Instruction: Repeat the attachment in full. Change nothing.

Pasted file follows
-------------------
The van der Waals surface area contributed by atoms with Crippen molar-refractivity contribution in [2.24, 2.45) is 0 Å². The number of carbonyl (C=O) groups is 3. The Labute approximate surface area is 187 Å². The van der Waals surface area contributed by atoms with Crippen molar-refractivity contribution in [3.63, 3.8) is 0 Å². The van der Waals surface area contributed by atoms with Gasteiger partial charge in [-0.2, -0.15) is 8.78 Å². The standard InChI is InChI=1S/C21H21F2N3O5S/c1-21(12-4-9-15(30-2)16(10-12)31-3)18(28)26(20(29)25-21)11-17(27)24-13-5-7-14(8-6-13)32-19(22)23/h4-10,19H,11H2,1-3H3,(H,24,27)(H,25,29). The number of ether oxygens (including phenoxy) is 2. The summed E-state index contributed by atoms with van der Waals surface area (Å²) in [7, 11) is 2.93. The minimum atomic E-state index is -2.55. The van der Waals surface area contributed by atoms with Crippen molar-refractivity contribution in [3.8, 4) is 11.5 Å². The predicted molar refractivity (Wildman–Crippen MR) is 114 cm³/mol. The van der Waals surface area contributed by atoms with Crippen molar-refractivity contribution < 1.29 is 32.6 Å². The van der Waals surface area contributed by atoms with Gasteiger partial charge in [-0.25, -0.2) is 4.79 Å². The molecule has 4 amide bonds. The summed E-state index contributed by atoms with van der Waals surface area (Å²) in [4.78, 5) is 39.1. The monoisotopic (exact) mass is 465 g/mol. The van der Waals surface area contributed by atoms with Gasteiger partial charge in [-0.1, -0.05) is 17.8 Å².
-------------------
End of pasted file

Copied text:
The van der Waals surface area contributed by atoms with Crippen molar-refractivity contribution in [2.24, 2.45) is 0 Å². The number of carbonyl (C=O) groups is 3. The Labute approximate surface area is 187 Å². The van der Waals surface area contributed by atoms with Crippen molar-refractivity contribution in [3.63, 3.8) is 0 Å². The van der Waals surface area contributed by atoms with Gasteiger partial charge in [-0.2, -0.15) is 8.78 Å². The standard InChI is InChI=1S/C21H21F2N3O5S/c1-21(12-4-9-15(30-2)16(10-12)31-3)18(28)26(20(29)25-21)11-17(27)24-13-5-7-14(8-6-13)32-19(22)23/h4-10,19H,11H2,1-3H3,(H,24,27)(H,25,29). The number of ether oxygens (including phenoxy) is 2. The summed E-state index contributed by atoms with van der Waals surface area (Å²) in [7, 11) is 2.93. The minimum atomic E-state index is -2.55. The van der Waals surface area contributed by atoms with Crippen molar-refractivity contribution in [3.8, 4) is 11.5 Å². The predicted molar refractivity (Wildman–Crippen MR) is 114 cm³/mol. The van der Waals surface area contributed by atoms with Crippen molar-refractivity contribution < 1.29 is 32.6 Å². The van der Waals surface area contributed by atoms with Gasteiger partial charge in [-0.25, -0.2) is 4.79 Å². The molecule has 4 amide bonds. The summed E-state index contributed by atoms with van der Waals surface area (Å²) in [4.78, 5) is 39.1. The monoisotopic (exact) mass is 465 g/mol. The van der Waals surface area contributed by atoms with Gasteiger partial charge in [-0.1, -0.05) is 17.8 Å².